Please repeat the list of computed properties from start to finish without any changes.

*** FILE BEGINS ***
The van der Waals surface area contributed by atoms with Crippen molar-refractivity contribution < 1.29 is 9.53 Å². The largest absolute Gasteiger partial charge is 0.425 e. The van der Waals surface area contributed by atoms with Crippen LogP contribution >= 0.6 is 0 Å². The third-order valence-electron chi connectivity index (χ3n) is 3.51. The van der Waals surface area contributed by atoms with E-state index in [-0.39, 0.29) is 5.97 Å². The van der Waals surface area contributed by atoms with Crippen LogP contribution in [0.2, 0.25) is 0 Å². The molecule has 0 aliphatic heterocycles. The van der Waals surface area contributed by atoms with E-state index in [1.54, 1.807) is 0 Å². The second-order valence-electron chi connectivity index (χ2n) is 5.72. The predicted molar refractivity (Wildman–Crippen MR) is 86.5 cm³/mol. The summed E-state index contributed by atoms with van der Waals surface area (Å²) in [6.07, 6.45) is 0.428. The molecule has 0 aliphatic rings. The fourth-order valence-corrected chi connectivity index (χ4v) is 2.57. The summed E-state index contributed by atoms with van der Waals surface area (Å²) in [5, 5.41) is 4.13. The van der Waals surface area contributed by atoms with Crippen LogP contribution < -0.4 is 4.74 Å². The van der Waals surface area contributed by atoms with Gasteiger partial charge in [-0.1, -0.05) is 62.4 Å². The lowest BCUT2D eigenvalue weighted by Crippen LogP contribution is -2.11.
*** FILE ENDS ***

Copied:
The van der Waals surface area contributed by atoms with Crippen molar-refractivity contribution < 1.29 is 9.53 Å². The largest absolute Gasteiger partial charge is 0.425 e. The van der Waals surface area contributed by atoms with Crippen LogP contribution >= 0.6 is 0 Å². The third-order valence-electron chi connectivity index (χ3n) is 3.51. The van der Waals surface area contributed by atoms with E-state index in [-0.39, 0.29) is 5.97 Å². The van der Waals surface area contributed by atoms with Crippen LogP contribution in [0.2, 0.25) is 0 Å². The molecule has 0 aliphatic heterocycles. The van der Waals surface area contributed by atoms with E-state index in [1.54, 1.807) is 0 Å². The second-order valence-electron chi connectivity index (χ2n) is 5.72. The predicted molar refractivity (Wildman–Crippen MR) is 86.5 cm³/mol. The summed E-state index contributed by atoms with van der Waals surface area (Å²) in [6.07, 6.45) is 0.428. The molecule has 0 aliphatic rings. The fourth-order valence-corrected chi connectivity index (χ4v) is 2.57. The summed E-state index contributed by atoms with van der Waals surface area (Å²) in [5, 5.41) is 4.13. The van der Waals surface area contributed by atoms with Crippen LogP contribution < -0.4 is 4.74 Å². The van der Waals surface area contributed by atoms with Gasteiger partial charge in [-0.1, -0.05) is 62.4 Å². The lowest BCUT2D eigenvalue weighted by Crippen LogP contribution is -2.11.